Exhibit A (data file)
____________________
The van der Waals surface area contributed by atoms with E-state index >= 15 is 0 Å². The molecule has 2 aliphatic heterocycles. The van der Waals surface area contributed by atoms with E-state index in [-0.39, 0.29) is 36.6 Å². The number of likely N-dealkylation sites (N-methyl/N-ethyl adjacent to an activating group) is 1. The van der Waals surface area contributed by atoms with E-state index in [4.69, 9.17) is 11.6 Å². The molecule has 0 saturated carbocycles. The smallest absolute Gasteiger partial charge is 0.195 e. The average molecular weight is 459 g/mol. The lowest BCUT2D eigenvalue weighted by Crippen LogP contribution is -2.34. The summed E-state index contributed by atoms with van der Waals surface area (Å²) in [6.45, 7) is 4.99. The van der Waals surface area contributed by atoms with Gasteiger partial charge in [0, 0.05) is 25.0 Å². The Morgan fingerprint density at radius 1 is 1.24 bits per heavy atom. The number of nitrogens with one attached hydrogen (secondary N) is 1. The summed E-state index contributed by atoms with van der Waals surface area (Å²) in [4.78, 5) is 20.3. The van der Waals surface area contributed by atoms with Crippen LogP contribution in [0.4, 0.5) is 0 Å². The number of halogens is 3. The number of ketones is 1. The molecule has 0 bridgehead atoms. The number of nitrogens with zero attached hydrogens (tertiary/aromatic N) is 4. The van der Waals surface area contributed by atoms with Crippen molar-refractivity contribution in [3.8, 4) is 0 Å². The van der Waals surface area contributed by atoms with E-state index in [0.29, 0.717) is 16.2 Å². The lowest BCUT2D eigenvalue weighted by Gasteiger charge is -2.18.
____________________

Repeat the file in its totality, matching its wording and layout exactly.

The van der Waals surface area contributed by atoms with E-state index >= 15 is 0 Å². The molecule has 2 aliphatic heterocycles. The van der Waals surface area contributed by atoms with E-state index in [-0.39, 0.29) is 36.6 Å². The number of likely N-dealkylation sites (N-methyl/N-ethyl adjacent to an activating group) is 1. The van der Waals surface area contributed by atoms with E-state index in [4.69, 9.17) is 11.6 Å². The molecule has 0 saturated carbocycles. The smallest absolute Gasteiger partial charge is 0.195 e. The average molecular weight is 459 g/mol. The lowest BCUT2D eigenvalue weighted by Crippen LogP contribution is -2.34. The summed E-state index contributed by atoms with van der Waals surface area (Å²) in [6.45, 7) is 4.99. The van der Waals surface area contributed by atoms with Gasteiger partial charge in [0, 0.05) is 25.0 Å². The Morgan fingerprint density at radius 1 is 1.24 bits per heavy atom. The number of nitrogens with one attached hydrogen (secondary N) is 1. The summed E-state index contributed by atoms with van der Waals surface area (Å²) in [4.78, 5) is 20.3. The van der Waals surface area contributed by atoms with Crippen LogP contribution in [0.4, 0.5) is 0 Å². The number of halogens is 3. The number of ketones is 1. The molecule has 0 bridgehead atoms. The number of nitrogens with zero attached hydrogens (tertiary/aromatic N) is 4. The van der Waals surface area contributed by atoms with Crippen molar-refractivity contribution in [3.8, 4) is 0 Å². The van der Waals surface area contributed by atoms with E-state index in [0.29, 0.717) is 16.2 Å². The lowest BCUT2D eigenvalue weighted by Gasteiger charge is -2.18.